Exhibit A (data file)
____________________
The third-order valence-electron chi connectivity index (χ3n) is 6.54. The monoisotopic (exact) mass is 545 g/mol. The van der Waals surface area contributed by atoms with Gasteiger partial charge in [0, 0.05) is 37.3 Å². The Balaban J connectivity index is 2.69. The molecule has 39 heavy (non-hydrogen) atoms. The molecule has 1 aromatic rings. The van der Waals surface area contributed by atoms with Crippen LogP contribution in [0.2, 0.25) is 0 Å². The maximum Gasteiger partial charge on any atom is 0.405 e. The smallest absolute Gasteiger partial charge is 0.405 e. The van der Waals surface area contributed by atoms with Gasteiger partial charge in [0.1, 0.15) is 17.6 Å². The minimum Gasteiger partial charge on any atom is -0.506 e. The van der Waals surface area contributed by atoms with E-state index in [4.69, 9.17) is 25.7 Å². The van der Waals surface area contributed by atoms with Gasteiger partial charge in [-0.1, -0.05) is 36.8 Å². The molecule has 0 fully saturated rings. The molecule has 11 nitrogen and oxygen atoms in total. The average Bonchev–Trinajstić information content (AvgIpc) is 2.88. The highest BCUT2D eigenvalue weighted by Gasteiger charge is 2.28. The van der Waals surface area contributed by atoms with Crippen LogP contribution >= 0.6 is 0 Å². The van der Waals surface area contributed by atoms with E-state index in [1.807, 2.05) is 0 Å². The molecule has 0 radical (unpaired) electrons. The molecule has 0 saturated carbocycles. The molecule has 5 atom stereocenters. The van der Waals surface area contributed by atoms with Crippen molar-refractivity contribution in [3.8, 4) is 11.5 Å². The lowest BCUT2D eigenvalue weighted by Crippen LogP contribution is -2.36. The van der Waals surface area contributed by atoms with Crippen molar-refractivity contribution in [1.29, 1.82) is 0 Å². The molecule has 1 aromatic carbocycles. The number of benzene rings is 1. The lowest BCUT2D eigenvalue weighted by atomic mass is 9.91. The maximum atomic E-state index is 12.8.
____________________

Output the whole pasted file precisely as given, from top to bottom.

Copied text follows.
The third-order valence-electron chi connectivity index (χ3n) is 6.54. The monoisotopic (exact) mass is 545 g/mol. The van der Waals surface area contributed by atoms with Gasteiger partial charge in [0, 0.05) is 37.3 Å². The Balaban J connectivity index is 2.69. The molecule has 39 heavy (non-hydrogen) atoms. The molecule has 1 aromatic rings. The van der Waals surface area contributed by atoms with Crippen LogP contribution in [0.2, 0.25) is 0 Å². The maximum Gasteiger partial charge on any atom is 0.405 e. The smallest absolute Gasteiger partial charge is 0.405 e. The van der Waals surface area contributed by atoms with Gasteiger partial charge in [0.1, 0.15) is 17.6 Å². The minimum Gasteiger partial charge on any atom is -0.506 e. The van der Waals surface area contributed by atoms with E-state index in [4.69, 9.17) is 25.7 Å². The van der Waals surface area contributed by atoms with Gasteiger partial charge in [-0.1, -0.05) is 36.8 Å². The molecule has 0 fully saturated rings. The molecule has 11 nitrogen and oxygen atoms in total. The average Bonchev–Trinajstić information content (AvgIpc) is 2.88. The highest BCUT2D eigenvalue weighted by Gasteiger charge is 2.28. The van der Waals surface area contributed by atoms with Crippen LogP contribution >= 0.6 is 0 Å². The van der Waals surface area contributed by atoms with E-state index in [1.807, 2.05) is 0 Å². The molecule has 0 radical (unpaired) electrons. The molecule has 0 saturated carbocycles. The molecule has 5 atom stereocenters. The van der Waals surface area contributed by atoms with Crippen molar-refractivity contribution in [3.8, 4) is 11.5 Å². The lowest BCUT2D eigenvalue weighted by Crippen LogP contribution is -2.36. The van der Waals surface area contributed by atoms with Crippen molar-refractivity contribution in [1.29, 1.82) is 0 Å². The molecule has 1 aromatic carbocycles. The number of benzene rings is 1. The lowest BCUT2D eigenvalue weighted by atomic mass is 9.91. The maximum atomic E-state index is 12.8.